HP Looking To Buy Fidelity India IT Unit Over IBM, Infosys
Hewlett-Packard's recently acquired EDS services unit is close to buying Fidelity's India-based IT operations for $150 million plus a long-term outsourcing deal from Fidelity, the world's biggest mutual-fund company. IBM had the inside track earlier this year, and Infosys, which has 3,000 people on the Fidelity account, could lose one of its largest clients.
Hewlett-Packard's recently acquired EDS services unit is close to buying Fidelity's India-based IT operations for $150 million plus a long-term outsourcing deal from Fidelity, the world's biggest mutual-fund company. IBM had the inside track earlier this year, and Infosys, which has 3,000 people on the Fidelity account, could lose one of its largest clients.If the deal goes through, the 2,000 employees of Fidelity Management Research India in Bangalore and Chennai would play a central role in a reported $500 million, multiyear outsourcing deal that is being rolled into the overall transaction, according to a report in the Economic Times of India.
The deal would become the latest in a series that has seen global financial-services companies sell the India-based back-office IT operations they've built in recent years. In each case, the transactions have also included long-term outsourcing deals between the seller and buyer, and also in each case the seller has said its rationale in making the deal was a desire to return its focus to its core business.
The Economic Times article cites other recent deals fitting the same pattern:
--Six months ago, Wipro acquired Citigroup's Citi Technology Services for $127 million plus an outsourcing contract that could reach a value of $1 billion over six years.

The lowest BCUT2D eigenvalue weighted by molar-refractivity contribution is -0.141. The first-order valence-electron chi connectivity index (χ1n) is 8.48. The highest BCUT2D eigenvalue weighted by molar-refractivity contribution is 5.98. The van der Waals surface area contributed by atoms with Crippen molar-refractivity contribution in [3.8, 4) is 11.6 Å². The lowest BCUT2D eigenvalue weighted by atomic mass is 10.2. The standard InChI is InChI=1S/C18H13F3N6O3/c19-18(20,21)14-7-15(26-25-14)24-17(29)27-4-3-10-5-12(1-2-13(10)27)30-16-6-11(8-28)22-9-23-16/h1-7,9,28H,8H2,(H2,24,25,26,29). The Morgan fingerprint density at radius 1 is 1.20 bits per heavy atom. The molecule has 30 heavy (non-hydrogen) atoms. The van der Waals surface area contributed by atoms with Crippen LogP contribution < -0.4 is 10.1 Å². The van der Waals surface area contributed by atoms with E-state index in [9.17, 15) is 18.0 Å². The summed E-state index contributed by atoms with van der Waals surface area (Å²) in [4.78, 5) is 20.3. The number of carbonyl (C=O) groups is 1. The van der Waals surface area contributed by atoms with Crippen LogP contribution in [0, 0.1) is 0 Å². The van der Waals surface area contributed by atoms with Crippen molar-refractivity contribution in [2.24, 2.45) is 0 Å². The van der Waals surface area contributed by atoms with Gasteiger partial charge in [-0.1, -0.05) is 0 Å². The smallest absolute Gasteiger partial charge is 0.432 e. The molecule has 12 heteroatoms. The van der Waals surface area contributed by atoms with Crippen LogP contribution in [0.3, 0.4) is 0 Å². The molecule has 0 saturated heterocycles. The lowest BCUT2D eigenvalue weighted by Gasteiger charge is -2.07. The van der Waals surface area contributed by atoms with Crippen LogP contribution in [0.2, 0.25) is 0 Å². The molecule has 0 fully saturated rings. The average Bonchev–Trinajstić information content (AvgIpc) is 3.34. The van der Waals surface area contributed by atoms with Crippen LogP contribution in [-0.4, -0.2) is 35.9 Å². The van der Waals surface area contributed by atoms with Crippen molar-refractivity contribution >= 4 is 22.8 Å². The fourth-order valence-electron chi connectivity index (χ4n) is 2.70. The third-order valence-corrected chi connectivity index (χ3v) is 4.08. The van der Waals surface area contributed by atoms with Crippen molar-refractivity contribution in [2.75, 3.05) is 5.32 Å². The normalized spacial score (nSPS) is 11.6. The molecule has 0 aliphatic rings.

--Eight months ago, TCS bought Citibank's India-based BPO unit for more than $500 million plus a massive outsourcing agreement that could reach $2.5 billion over nine years.
--And in early 2008, London-based insurance powerhouse Aviva sold its India IT operation to WNS for $228 million and an 8-year outsourcing deal valued at $1 billion.
Earlier this year when Fidelity and IBM were said to be close to locking down a deal for the Indian IT unit, Global CIO offered this perspective: "In a further sign that the Indian IT services industry remains a powerful force in global business, Infosys is competing against IBM to acquire the India-based IT unit of the largest mutual fund company in the world, Fidelity Investments. It's also interesting to note that Fidelity will reportedly retain control over high-value services such as business analytics and BPO while unloading primarily back-office functions."
That distinction between core business function such as business analytics and vital business processes, versus certain back-office functions that have over the years declined in status from strategic to tactical, underscores the need for CIOs to regularly re-evaluate what parts of their businesses are unquestionably strategic, and which are becoming so heavily automated that they're being reclassified as back-office.
The Business of Going DigitalDigital business isn't about changing code; it's about changing what legacy sales, distribution, customer service, and product groups do in the new digital age. It's about bringing big data analytics, mobile, social, marketing automation, cloud computing, and the app economy together to launch new products and services. We're seeing new titles in this digital revolution, new responsibilities, new business models, and major shifts in technology spending.